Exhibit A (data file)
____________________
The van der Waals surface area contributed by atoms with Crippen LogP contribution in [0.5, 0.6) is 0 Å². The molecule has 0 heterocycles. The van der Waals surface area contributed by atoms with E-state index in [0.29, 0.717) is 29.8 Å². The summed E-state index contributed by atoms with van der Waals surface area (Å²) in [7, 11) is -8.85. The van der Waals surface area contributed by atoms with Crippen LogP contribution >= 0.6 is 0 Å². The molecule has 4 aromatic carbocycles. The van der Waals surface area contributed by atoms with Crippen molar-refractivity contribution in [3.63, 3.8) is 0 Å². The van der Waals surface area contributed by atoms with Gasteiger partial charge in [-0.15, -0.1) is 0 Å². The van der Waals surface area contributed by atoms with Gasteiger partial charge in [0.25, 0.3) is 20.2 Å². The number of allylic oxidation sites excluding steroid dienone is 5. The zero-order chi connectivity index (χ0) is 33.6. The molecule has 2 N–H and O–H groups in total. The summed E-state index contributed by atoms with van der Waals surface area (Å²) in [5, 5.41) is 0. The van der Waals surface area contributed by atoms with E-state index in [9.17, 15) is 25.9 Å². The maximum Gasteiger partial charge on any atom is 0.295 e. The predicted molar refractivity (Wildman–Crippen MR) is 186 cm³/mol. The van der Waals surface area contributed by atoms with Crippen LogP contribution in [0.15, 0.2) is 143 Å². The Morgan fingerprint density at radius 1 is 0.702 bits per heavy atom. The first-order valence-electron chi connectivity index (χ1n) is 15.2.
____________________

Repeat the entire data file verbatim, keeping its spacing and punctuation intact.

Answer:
The van der Waals surface area contributed by atoms with Crippen LogP contribution in [0.5, 0.6) is 0 Å². The molecule has 0 heterocycles. The van der Waals surface area contributed by atoms with E-state index in [0.29, 0.717) is 29.8 Å². The summed E-state index contributed by atoms with van der Waals surface area (Å²) in [7, 11) is -8.85. The van der Waals surface area contributed by atoms with Crippen LogP contribution >= 0.6 is 0 Å². The molecule has 4 aromatic carbocycles. The van der Waals surface area contributed by atoms with Crippen molar-refractivity contribution in [3.63, 3.8) is 0 Å². The van der Waals surface area contributed by atoms with Gasteiger partial charge in [-0.15, -0.1) is 0 Å². The van der Waals surface area contributed by atoms with Gasteiger partial charge in [0.25, 0.3) is 20.2 Å². The number of allylic oxidation sites excluding steroid dienone is 5. The zero-order chi connectivity index (χ0) is 33.6. The molecule has 2 N–H and O–H groups in total. The summed E-state index contributed by atoms with van der Waals surface area (Å²) in [5, 5.41) is 0. The van der Waals surface area contributed by atoms with E-state index in [9.17, 15) is 25.9 Å². The maximum Gasteiger partial charge on any atom is 0.295 e. The predicted molar refractivity (Wildman–Crippen MR) is 186 cm³/mol. The van der Waals surface area contributed by atoms with Crippen LogP contribution in [0.15, 0.2) is 143 Å². The Morgan fingerprint density at radius 1 is 0.702 bits per heavy atom. The first-order valence-electron chi connectivity index (χ1n) is 15.2.